A director from Afghanistan is issuing a warning of what could come in Afghanistan after the Taliban seized power two weeks before the U.S. was set to complete its troop withdrawal following a costly two-decade war.
Sahraa Karimi is the first and only woman in Afghanistan to hold a Ph.D. in cinema and filmmaking and serves as the general director of the Afghan Film Organization.
She took to Twitter on Friday in a plea to the international film community to speak up about protecting the people in the country.
"I write to you with a broken heart and a deep hope that you can join me in protecting my beautiful people, especially filmmakers from the Taliban," Karimi wrote in the lengthy memorandum. "In the last few weeks, they have massacred our people, they kidnapped many children, they sold girls as child brides to their men… It’s a humanitarian crisis, and yet the world is silent… They will ban all art. I and other filmmakers could be next on their hit list."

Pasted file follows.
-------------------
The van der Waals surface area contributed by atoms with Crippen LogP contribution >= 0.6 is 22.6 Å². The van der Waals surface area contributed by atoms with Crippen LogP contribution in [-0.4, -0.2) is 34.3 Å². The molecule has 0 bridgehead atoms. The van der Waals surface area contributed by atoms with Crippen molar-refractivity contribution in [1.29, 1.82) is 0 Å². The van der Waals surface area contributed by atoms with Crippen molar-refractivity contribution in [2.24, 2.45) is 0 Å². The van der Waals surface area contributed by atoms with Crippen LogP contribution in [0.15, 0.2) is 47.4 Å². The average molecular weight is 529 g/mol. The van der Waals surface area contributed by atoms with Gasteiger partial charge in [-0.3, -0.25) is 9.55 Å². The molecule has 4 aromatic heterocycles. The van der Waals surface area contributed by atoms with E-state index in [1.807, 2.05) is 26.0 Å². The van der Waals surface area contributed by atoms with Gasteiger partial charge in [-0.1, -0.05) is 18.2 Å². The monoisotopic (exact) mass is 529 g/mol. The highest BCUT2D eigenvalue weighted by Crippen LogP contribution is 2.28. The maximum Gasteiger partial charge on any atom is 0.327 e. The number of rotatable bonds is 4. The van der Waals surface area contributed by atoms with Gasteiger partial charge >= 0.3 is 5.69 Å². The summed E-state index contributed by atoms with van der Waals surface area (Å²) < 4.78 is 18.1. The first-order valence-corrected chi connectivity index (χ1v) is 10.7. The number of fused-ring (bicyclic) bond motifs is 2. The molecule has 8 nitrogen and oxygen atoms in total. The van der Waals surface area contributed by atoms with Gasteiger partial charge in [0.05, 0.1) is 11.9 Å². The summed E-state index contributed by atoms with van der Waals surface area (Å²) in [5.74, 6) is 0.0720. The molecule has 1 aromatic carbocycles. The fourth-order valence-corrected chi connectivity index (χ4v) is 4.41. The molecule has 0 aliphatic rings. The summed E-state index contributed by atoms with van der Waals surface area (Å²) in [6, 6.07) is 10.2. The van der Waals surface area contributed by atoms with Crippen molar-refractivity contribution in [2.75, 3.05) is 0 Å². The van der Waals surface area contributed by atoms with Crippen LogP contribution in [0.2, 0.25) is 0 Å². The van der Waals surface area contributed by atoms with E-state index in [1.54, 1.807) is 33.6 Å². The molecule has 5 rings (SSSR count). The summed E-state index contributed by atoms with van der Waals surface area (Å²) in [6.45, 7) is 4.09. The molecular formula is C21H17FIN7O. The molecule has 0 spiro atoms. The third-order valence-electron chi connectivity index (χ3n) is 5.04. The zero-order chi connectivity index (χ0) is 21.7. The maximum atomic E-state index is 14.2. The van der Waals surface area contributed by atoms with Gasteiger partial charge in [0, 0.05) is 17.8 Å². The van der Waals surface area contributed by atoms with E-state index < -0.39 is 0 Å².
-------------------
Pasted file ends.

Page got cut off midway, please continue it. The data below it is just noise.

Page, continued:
In regards to the Afghan people, Karimi criticized the media and other humanitarian organizations for being silent and abandoning those in Afghanistan with U.S. troops and citizens being pulled from Kabul.
"We have grown accustomed to this silence, yet we know it is not fair," she wrote. "We know that this decision to abandon our people is wrong, that this hasty troop withdrawal is a betrayal of our people and all that we did when Afghans won the Cold War for the west."
Karimi pressed in her decree that she anticipates young girls who are attending school will likely be forced out under the Taliban's rule.
"Our people were forgotten then, leading up to the Taliban’s dark rule, and now, after 20 years of immense gains for our country and especially our younger generations, all could be lost again in this abandonment."
The Associated Press contributed to this report